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5 Ways Diabetics Can Take Care of Their Feet

If you have diabetes, you know how important it is to watch what you eat and monitor your blood sugar. But that’s not the only thing you need to be taking care of – the health of your feet can be at stake.

“Long-term diabetes and poorly controlled diabetes both can affect the insulation of your nerves,” said Dr. Ronald Renzi, a podiatrist from Abington-Jefferson Health. “If there’s a lack of insulation on the nerve or the insulation on the nerve gets destroyed, you lose the ability for those nerves to function properly.”

The reason this can happen to diabetics’ feet is from chronically having too much glucose, or sugar, in your blood. Too much glucose can lead to diabetic nerve damage, or peripheral neuropathy, causing numbness in your feet. Having too much glucose in your system, over time, can also cause reduced blood flow to your feet, depriving them of oxygen and nutrients.

“For diabetics, if they lose protective sensations in their feet, they can step on a tack and not feel it – and that can lead to problems,” Dr. Renzi said.

Here’s what diabetics should do to protect their feet.

1. Regularly check your feet

“If you’re a diabetic with a loss of sensation, check your feet every day,” Dr. Renzi advised. “Some diabetics still have good sensation in their feet. In those cases, check maybe once a week to see if anything looks different.”

When you check your feet, look for anything that looks different from three or four days prior, including red areas, blue areas, anything different in color, size or swelling, he said.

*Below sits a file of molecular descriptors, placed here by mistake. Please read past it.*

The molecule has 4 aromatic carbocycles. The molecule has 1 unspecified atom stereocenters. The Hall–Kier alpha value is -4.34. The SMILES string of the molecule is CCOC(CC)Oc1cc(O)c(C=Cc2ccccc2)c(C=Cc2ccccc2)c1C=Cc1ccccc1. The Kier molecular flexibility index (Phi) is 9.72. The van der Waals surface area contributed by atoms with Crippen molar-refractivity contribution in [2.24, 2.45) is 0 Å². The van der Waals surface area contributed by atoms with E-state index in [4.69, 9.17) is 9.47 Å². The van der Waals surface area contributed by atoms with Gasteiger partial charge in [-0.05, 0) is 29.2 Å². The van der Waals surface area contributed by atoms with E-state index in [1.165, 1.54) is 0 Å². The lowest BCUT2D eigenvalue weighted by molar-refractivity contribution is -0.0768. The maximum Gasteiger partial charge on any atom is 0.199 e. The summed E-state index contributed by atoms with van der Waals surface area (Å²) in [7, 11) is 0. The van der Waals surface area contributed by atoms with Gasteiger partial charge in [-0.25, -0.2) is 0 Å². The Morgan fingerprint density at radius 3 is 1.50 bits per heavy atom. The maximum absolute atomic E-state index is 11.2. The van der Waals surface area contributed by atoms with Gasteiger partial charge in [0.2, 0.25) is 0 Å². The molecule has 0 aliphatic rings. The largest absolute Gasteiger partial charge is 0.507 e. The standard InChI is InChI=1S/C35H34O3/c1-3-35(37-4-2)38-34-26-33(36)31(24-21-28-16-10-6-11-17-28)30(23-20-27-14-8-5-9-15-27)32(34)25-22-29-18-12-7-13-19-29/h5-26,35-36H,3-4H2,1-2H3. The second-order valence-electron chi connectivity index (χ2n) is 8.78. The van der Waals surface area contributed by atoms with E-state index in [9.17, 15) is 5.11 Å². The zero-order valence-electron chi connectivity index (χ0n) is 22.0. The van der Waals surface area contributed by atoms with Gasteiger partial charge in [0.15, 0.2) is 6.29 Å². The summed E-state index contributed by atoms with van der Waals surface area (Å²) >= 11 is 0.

2. Alert your doctor

“If almost anything is a little bit different than before, even if the signs are subtle, you need to check with a doctor,” Dr. Renzi said.

No change on your feet is too small to alert your doctor about – catching something early before it can pose the risk of infection is key. Diabetics develop infections faster than others and have a harder time fighting them.

“We want to treat something before it becomes a wound and gets infected,” Dr. Renzi said. “The loss of circulation and [diabetics’] compromised immune system makes it really hard to get an infection under control.”

It may even be difficult to treat an infection with antibiotics – reduced blood flow to their feet makes it difficult for an antibiotic to reach them.

3. Keep your feet clean and dry

Part of your daily foot care regimen should include washing your feet with soap and warm water.

“Keeping your feet clean keeps away any bacteria that can lead to a wound infection,” he said.

Just as important as cleaning your feet is thoroughly drying them.

“Because moisture can collect between the toes, it can promote fungus growth,” Dr. Renzi said. “Fungus can lead to athlete’s foot and infection.”

4. Wear proper fitting shoes and socks

Anytime you get new shoes, have your doctor check them out.

“You need to have well-fitting shoes that support your arches and have good padding– nothing that causes blisters or rubbing,” Dr. Renzi said, adding that rubbing and blisters can develop into wounds and get infected.

“Wear socks that don’t have a heavy seam – sometimes a heavy seam can rub,” he said.

5. Stay active

According to Dr. Renzi, reduction or loss in circulation to the feet is one of the most serious problems diabetics face.

“It’s the loss of circulation in your legs that can lead to total limb amputation,” he said. “They need to counteract [circulation loss] by staying active.”

Do this by regularly walking or exercising – it not only slows down the effect diabetes has on nerves, but it can also help keep your blood sugar down.

“Walk for a good 20 to 25 minutes every day to get your blood flowing,” he said.

For a referral to an Abington - Jefferson Health podiatrist, please call 215-481-MEDI (6334) or search our online directory.

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Diabetes: What You Should Know

  • 5 Ways Diabetics Can Take Care of Their Feet